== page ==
The special legislative session came and went in a single day with seemingly one option, House Bill 1. State lawmakers passed the measure, which provided a small $161 million tax cut, a larger $500 million tax rebate, and an unnecessary addition of $410 million for education funding.
We deem the tax cut as small because Idaho possesses a $2 billion budget surplus.
What is sad is that virtually every legislator will say that residents would prefer property tax relief over additional income tax cuts.
There are many reasons for this, not the least of which is that Gov. Brad Little has proposed and the Legislature approved two rounds of income tax cuts the last two sessions, not including the additional tax cut just passed in the special session. With a $2 billion surplus, Idaho had a historic opportunity to begin the process of completely reforming the entire property tax system. And maybe, just maybe, Idaho could have become a property tax sanctuary state.
The opportunity was there thanks in large part to the work of Rep. Judy Boyle from Midvale.
Boyle had a bill draft that would have maintained the governor's modest income tax cut, jettisoned the non-related education spending, and substituted a major property tax rebate for the income tax rebate. It would have provided a one-time property tax holiday for all categories of property taxpayers for the December 2022 property tax bill. The existing surplus would have been used to cover the property taxes normally collected by every taxing district. The taxes due from each taxpayer would have been zero dollars for their December 2022 payment. It would’ve been a $1.1 billion one-time property tax rebate.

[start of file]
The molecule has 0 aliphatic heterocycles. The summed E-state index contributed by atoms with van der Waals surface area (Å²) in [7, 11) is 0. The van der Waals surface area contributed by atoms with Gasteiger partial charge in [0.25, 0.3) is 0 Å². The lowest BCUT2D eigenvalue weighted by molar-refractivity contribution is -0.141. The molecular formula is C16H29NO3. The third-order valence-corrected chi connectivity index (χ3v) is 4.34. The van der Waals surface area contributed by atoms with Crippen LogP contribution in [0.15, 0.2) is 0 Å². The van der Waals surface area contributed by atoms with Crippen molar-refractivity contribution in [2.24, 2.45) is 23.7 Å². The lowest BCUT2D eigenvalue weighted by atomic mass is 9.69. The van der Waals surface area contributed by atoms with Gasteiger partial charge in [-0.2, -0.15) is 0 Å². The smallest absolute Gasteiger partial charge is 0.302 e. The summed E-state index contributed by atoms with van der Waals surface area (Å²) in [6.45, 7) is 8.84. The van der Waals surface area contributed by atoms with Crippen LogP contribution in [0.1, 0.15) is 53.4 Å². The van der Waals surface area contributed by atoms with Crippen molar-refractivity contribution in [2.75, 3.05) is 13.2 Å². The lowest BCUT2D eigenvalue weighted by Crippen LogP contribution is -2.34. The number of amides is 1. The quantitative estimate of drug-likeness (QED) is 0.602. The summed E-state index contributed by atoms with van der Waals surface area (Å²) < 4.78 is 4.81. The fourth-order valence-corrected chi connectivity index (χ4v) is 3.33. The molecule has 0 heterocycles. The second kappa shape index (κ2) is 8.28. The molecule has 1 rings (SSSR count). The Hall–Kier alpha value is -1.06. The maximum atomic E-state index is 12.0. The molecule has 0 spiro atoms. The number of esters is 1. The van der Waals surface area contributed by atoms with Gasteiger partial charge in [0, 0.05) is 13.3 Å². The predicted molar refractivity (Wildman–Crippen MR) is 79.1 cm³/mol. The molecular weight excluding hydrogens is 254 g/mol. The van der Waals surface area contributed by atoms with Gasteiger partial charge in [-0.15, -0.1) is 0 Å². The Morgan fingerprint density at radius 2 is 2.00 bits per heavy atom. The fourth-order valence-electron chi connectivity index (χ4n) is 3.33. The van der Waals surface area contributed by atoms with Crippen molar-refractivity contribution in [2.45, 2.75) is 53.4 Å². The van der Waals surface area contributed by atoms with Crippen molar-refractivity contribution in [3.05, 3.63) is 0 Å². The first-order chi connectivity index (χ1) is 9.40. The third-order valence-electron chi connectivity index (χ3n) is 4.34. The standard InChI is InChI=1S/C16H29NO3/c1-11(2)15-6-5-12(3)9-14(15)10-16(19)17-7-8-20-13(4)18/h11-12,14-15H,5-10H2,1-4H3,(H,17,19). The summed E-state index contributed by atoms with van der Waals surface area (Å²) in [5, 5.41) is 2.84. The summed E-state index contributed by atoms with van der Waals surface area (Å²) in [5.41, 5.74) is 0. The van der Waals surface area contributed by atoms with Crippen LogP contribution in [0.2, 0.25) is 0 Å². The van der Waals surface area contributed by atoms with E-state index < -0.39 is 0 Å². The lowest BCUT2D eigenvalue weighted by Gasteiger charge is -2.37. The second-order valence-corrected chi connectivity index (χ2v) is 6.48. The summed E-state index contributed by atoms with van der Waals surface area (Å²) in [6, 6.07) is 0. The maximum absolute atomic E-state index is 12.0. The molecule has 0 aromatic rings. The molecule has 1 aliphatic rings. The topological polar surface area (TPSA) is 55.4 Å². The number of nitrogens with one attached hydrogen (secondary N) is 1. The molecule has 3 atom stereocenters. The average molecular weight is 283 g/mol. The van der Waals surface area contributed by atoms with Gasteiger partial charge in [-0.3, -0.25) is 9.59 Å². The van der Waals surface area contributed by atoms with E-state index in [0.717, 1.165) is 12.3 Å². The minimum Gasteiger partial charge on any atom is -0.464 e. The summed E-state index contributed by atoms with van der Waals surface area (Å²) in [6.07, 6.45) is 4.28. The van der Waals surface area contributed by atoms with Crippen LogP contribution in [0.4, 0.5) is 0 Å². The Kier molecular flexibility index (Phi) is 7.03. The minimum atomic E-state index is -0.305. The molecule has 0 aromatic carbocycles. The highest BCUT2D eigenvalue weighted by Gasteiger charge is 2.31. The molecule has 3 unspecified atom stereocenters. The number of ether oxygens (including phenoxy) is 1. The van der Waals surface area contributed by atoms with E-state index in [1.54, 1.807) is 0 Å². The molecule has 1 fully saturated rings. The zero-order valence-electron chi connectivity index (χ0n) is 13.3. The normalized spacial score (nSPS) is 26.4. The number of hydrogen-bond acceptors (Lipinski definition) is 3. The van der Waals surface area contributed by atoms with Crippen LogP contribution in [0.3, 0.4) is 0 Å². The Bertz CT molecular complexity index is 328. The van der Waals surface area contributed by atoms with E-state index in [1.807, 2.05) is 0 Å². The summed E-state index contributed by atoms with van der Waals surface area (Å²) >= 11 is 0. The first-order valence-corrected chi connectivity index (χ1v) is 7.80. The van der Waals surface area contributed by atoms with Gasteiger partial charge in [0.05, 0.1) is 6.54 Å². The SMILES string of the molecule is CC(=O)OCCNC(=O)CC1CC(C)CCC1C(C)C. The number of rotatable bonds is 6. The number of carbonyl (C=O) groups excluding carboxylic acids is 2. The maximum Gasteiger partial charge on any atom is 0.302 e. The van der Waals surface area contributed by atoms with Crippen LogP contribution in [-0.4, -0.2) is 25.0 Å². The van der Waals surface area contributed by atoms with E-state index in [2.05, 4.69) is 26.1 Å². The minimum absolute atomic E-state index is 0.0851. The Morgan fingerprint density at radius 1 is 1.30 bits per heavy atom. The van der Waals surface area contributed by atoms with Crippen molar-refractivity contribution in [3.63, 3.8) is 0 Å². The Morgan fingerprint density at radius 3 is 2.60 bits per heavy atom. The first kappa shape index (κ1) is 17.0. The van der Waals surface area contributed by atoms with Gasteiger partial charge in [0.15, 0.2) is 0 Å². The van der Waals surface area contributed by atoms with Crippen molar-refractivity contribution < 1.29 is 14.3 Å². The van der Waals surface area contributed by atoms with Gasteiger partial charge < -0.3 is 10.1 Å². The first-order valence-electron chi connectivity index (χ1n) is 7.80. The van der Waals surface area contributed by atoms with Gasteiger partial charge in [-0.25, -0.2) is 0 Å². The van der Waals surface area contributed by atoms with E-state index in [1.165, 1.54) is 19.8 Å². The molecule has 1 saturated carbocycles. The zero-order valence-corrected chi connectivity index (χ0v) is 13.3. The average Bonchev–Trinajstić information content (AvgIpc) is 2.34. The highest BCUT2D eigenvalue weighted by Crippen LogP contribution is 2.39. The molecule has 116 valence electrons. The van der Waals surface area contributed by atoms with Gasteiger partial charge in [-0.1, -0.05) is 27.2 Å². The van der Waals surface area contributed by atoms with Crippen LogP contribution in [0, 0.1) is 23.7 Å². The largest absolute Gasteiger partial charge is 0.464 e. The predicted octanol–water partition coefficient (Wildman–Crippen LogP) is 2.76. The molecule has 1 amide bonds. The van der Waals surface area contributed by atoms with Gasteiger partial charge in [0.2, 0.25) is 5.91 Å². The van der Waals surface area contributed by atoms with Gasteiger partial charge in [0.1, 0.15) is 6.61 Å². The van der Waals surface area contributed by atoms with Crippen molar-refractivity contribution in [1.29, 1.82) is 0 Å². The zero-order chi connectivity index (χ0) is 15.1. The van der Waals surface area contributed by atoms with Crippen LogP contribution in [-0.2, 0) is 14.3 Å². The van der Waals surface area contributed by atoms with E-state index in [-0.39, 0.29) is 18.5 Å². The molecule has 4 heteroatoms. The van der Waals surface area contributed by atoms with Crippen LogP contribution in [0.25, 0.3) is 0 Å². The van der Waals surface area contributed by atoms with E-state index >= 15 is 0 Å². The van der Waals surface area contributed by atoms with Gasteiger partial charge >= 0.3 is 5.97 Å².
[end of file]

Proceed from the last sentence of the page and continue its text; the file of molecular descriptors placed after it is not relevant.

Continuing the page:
But Boyle’s plan was never given consideration before the taxation committees.
When Little issued his special proclamation on August 23, he provided just one bill draft, with his set of ideas: a tax cut and an education money bomb. He aimed for a political victory, but not a review of the best policy ideas.
Before the draft bill was released to the public near the end of August, the governor had secured the sponsorship of the majority of both bodies of the Legislature, 7 out of 8 members of legislative leadership, and the chairmen of the House and Senate tax committees. With so many key members locked down before any public review, testimony, or even alternatives, you can be sure that we didn’t get the best tax policy, just the one the governor wanted.
There were other bill drafts, like one cutting the sales tax from 6% to 5%, or another that would’ve lowered the income tax to 5%. But again these ideas never were allowed to be put before the public.
If you, like many Idahoans, wonder why we can’t get property tax relief, the answer is simple: It is not the priority of the governor or legislative leadership.
However, despite the opposition of leadership, the Chairman of House Revenue and Taxation, Steve Harris, and his Senate counterpart, Senator Jim Rice, had an opportunity to hear these other bills. They simply refused to.
They didn’t have to vote for them to give them a hearing. Many chairmen hear bills that they don’t ultimately vote for. But what would you have preferred from the Extraordinary Session: A $500 million income tax rebate or a $1.1 billion property tax rebate?
My guess is that virtually everyone — certainly every homeowner, commercial property owner, farmer, and so on — would have preferred the latter. But it is too bad we have to guess, because we could have had the discussion if we had key legislators who actually listen to their constituents.
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